People love dualities. Right and wrong. Good and bad. Left and right. North and south. East and west. Up and down. Black and white. Democrats and Republicans. Crips and Bloods. Cubs and White Sox. In each of these cases there can only be one.
The Crosstown Classic is my favorite part of baseball season. Two weekends. Six games. One long season of bragging rights. The whole concept of the White Sox playing the Cubs is genius and the fans love it. It has the energy of a small town high school rivalry game — but at the big league level. All the local news channels cover the game. The Wrigleyville bars are packed; tailgating at The Cell is an all-day experience. Fans leave work early to prepare for a long day of cheering and drinking. It’s like Opening Day in the summer. No matter how bad the teams are it’s always a big deal.
I am one of the rare individuals that switched allegiances. That’s right, you read that correctly. I was once a Cubs fan and am now a White Sox fan. Before you fill the air with expletives and punch your coworker — wondering how the hell this is possible — please continue reading.
I grew up a Cubs fan in a Cubs house. My dad was a Cubs fan and turned my mom into a Cubs fan (although her father — my grandfather — is a die-hard Sox fan). As a kid, we went to Wrigley, sat in the bleachers, and cheered the shitty Cubs. Ryne Sandberg and Andre Dawson posters lined my bedroom. My friends and I spent millions of hours arguing over who was better: Mark Grace vs. Frank Thomas; Sammy Sosa vs. Magglio Ordonez; Harry Carray vs. Hawk Harrelson; Wrigley vs. Comiskey. You name it, we argued it. I bled Cubby blue. Then 2003 happened.
We all remember the 2003 NLCS. Cubs go up three games to two against the Florida Marlins, with Games 6 and 7 at Wrigley. Surely, the Cubs could win one more game — especially with Mark Prior and Kerry Wood scheduled to pitch–and be in their first World Series in almost 100 years. The pennant was all but won! This was the year! It’s Gonna Happen! In Dusty We Trusty! Screw you, billy goat!
But, the Cubs lost Game 6 in the famous Bartman game. Then they lost Game 7. The expansion Florida Marlins would go on to win the World Series, their second since becoming a franchise in 1993. Of all years, 2003 was the year. And it still did not happen. The Florida Marlins (?!?) had two World Series rings, and the Cubs had shit. As a fan, I was crushed. Devastated. Sickened. Furious. Numb. After Game 7, I walked through my parents neighborhood to clear my head. My thoughts led to one conclusion: I was done. This abusive relationship was over. I quit the Cubs.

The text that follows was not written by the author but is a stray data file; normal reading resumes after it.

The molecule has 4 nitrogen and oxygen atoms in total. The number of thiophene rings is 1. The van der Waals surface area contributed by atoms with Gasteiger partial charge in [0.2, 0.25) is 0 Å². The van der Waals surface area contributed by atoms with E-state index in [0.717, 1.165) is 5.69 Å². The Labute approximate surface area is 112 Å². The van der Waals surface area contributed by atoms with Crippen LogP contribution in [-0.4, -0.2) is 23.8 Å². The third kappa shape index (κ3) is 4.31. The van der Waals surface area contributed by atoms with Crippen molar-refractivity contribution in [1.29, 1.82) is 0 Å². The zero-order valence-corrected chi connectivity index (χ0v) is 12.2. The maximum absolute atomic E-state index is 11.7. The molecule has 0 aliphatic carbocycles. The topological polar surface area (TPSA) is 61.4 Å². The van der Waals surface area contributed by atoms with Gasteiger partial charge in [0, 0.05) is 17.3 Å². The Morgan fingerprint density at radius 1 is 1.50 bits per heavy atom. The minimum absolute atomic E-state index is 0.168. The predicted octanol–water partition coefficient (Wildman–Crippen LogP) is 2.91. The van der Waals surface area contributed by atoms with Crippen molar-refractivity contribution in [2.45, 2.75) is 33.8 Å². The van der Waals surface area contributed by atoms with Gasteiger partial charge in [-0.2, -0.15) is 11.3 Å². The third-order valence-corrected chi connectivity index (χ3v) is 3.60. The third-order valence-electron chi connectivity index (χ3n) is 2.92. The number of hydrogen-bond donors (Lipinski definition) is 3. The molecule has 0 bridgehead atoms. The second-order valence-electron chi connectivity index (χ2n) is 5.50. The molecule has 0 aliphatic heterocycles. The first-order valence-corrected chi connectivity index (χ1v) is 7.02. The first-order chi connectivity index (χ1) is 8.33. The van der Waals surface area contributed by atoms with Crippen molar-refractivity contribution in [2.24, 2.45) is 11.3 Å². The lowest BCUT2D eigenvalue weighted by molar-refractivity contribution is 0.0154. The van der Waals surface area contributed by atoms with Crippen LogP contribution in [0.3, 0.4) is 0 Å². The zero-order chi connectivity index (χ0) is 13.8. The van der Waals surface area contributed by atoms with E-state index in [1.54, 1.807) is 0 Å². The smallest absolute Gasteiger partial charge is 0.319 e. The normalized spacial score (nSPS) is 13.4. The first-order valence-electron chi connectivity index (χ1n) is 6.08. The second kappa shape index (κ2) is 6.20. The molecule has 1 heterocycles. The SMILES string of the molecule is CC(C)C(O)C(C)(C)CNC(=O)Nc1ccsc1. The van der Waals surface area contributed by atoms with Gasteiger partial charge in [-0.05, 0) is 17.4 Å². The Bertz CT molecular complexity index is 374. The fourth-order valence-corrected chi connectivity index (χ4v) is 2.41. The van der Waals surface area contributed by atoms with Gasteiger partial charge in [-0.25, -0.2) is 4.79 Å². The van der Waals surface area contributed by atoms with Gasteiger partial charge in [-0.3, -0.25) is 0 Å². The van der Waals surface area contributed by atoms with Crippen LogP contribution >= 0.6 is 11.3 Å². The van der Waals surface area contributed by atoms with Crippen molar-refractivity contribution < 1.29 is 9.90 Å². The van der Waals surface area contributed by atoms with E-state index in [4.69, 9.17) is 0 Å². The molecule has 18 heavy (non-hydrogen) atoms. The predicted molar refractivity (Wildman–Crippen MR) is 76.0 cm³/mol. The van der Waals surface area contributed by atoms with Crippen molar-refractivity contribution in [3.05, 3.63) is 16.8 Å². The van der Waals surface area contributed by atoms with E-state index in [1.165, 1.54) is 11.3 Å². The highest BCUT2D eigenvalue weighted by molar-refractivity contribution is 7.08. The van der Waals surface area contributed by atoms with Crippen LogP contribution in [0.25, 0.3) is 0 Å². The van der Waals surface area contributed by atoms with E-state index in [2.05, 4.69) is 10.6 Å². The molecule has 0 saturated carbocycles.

I was a free agent fan for a couple years — watching baseball, but not really cheering for anyone. When Ozzie Guilen was hired by the White Sox in 2004, I will admit, I started watching more Sox games. I liked Ozzie as a player and thought the South Side needed his energy. Plus, on any given night, Ozzie might get ejected or have a hilarious press conference (or both). He could have a blowup with an umpire that was must-see TV. In a town that cherishes fiery coaching personalities, Ozzie was the Spanglish-cursing version of Mike Ditka.
When the Sox won it all in 2005, Ozzie accomplished what no one had done in Chicago for 88 years — bringing a World Series to the South Side. While I did not consider myself to be a Sox fan, (24 years of being a Cub fan is not easily forgotten) this “crazy Mexican” made the Sox fun to watch and nationally relevant. I refused to be a bandwagon jumper, but the Sox had an attractive program. Would I dare switch allegiances?
My transformation to the dark side was complete when I signed a White Sox contract in 2007. It was clear the universe wanted me on the South Side. It was ultra legit when I went out and bought my first ever White Sox hat, at the age of 27. While half my buddies called me a traitor and other unprintable names, the other half treated me like I was the greatest free agent pickup of all time. Now, I live in Bridgeport and take my daughter to Sox games. And that is the story of how I crossed over to the Sox Side.